First, If God be so exceeding good, whence comes it to pass, that there is so much Evil in the World, of seve∣ral kinds; Evil of Imperfection, Evil of Affliction or Suffering, and (which is the greatest of all others, and indeed the cause of them) Evil of Sin?
Secondly, The Doctrine of absolute Reprobation; by which is meant, the decreeing of the greatest part of Man∣kind to eternal Misery and Torment, without any consideration or respect to their Sin or Fault; this seems no∣toriously to contradict, not only the Notion of infinite Goodness, but any competent measure and degree of Goodness.
Thirdly, The eternal Misery and Punishment of Men for temporal Faults, seems hard to be reconciled with that excess of Goodness, which we suppose to be in God.
Fourthly, The Instances of God's great severity to Mankind upon occa∣sion, in those great Calamities, which Page 54 by the Providence of God have in se∣veral Ages either befaln Mankind in general, or particular Nations; and here I shall confine my self to Scripture Instances, as being the most certain and remarkable, or at least equal to any that are to be met with in Histo∣ry; as the early and universal dege∣neracy of Mankind, by the sin and transgression of our first Parents; the destruction of the World by a general Deluge; the sudden and terrible de∣struction of Sodom and Gomorrah, and the Cities about them, by Fire and Brimstone from Heaven; the cruel extirpation of the Canaanites, by the express command of God; and lastly, the great Calamities which befel the Jewish Nation, and the final ruin and perdition of them at the destruction of Jerusalem.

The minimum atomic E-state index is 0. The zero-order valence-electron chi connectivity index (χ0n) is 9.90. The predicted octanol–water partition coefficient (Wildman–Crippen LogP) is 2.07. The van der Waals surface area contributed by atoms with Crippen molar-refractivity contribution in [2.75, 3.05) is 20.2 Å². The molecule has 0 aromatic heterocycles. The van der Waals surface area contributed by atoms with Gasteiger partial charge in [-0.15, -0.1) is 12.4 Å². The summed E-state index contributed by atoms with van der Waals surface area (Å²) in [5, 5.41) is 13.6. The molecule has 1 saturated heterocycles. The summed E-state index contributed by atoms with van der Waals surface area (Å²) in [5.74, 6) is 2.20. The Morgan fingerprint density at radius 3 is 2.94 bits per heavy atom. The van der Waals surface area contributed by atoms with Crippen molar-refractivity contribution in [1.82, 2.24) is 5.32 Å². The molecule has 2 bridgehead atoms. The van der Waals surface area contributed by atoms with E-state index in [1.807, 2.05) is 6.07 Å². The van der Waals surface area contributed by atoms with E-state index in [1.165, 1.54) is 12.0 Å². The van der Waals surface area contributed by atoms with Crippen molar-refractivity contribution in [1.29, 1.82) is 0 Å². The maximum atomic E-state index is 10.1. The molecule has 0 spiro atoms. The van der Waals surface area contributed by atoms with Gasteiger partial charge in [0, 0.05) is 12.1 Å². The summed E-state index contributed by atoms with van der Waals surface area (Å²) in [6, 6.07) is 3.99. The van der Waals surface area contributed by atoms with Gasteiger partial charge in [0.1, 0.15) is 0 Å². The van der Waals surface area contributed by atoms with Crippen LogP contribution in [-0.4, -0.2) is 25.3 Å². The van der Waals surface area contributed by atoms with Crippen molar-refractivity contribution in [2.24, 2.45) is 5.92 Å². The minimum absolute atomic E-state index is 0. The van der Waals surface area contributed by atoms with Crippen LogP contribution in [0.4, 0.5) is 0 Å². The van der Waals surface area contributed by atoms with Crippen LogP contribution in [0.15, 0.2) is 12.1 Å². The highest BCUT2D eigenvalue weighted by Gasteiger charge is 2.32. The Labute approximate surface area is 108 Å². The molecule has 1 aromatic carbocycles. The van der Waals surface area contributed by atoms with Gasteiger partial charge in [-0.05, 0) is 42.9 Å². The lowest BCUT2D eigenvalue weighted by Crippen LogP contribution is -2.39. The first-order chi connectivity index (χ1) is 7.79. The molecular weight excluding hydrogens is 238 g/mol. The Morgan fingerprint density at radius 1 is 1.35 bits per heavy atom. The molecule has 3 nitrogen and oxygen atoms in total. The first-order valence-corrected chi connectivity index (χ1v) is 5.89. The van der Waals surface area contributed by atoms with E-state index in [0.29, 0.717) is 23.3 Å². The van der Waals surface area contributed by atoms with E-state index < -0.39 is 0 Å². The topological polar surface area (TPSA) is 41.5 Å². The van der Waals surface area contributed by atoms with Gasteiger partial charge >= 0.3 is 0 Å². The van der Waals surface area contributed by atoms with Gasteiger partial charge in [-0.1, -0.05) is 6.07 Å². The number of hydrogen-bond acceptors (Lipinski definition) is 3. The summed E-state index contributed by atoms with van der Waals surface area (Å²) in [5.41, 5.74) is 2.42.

These are the Objections against the goodness of God, which I shall seve∣rally consider, and with all the brevi∣ty and clearness I can, endeavour to return a particular Answer to them.